The people behind big game studios, classic franchises and indie hits are speaking out against President Trump's controversial Immigration Ban, sharing their stories and even publicly condemning the move.
The ban isn't just ideologically troubling, it's a practical issue for studios that employ people from all over the world and for indies that want to attend meetings or game events in the US.
Insomniac Games published a video statement on YouTube. Rami Ismail, one of the founders of Vlambeer, wrote a piece for The Guardian detailing both his personal experiences of being a Muslim in the games industry and the detrimental effect the ban could have on the creation of games.
"With many highly talented engineers coming from Middle Eastern countries, this not only limits the available talent pool, but also effectively prohibits travel for many workers in the US games industry," he writes.
Microsoft, home of the Xbox, has also criticised the ban, as have the organisers of the Game Developer Conference in San Francisco.
GDC is a global community - we're horrified by the #MuslimBan. Of course we'll refund affected attendees, and keep fighting for inclusivity.— Official_GDC (@Official_GDC) January 29, 2017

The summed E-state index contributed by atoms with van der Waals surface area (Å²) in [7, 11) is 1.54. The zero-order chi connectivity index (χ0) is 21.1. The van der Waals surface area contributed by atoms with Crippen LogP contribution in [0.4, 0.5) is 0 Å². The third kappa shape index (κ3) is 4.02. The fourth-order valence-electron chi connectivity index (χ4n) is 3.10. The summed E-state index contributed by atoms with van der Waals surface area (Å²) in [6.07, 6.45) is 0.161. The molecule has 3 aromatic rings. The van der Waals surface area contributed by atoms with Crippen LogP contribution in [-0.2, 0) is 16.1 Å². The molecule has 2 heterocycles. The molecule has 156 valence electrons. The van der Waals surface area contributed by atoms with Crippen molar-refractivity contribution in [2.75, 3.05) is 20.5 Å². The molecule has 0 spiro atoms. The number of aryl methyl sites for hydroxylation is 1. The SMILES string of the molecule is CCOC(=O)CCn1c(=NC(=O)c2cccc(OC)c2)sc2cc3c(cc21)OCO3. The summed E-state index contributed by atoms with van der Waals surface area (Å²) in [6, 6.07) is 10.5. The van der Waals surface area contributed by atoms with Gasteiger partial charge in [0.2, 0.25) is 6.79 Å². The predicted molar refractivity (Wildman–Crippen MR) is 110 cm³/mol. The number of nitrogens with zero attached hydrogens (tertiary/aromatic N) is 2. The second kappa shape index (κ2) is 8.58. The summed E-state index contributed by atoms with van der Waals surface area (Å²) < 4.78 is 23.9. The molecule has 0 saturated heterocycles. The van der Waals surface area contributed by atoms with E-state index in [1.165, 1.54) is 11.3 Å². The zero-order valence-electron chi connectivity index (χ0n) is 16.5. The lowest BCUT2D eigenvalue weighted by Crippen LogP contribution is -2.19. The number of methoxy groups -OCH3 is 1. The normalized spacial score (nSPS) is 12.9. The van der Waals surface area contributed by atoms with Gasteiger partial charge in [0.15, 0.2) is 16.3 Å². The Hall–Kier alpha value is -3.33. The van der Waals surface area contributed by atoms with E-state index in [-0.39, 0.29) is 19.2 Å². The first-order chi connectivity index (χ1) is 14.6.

Other games developers have found practical ways to fight the ban, donating proceeds from the sales of their games to the American Civil Liberties Union. Cardboard Computer, maker of indie road trip adventure Kentucky Route Zero, has dropped the price of the game with all sales going to the ACLU. NYC-based mobile gaming studio Dots took the step of showing players a message when they open the game.
San Francisco studio Midboss also found a very direct way to make its feelings known.
If you voted for trump or support his facist regime please don't play our game.. Just go fuck off! 🙂— 2064: PS4/PC OUT NOW (@ROM2064) January 29, 2017
Its okay to not take money from bigots! There's billions of genuine, empathetic, real people who will still buy your stuff!— 2064: PS4/PC OUT NOW (@ROM2064) January 31, 2017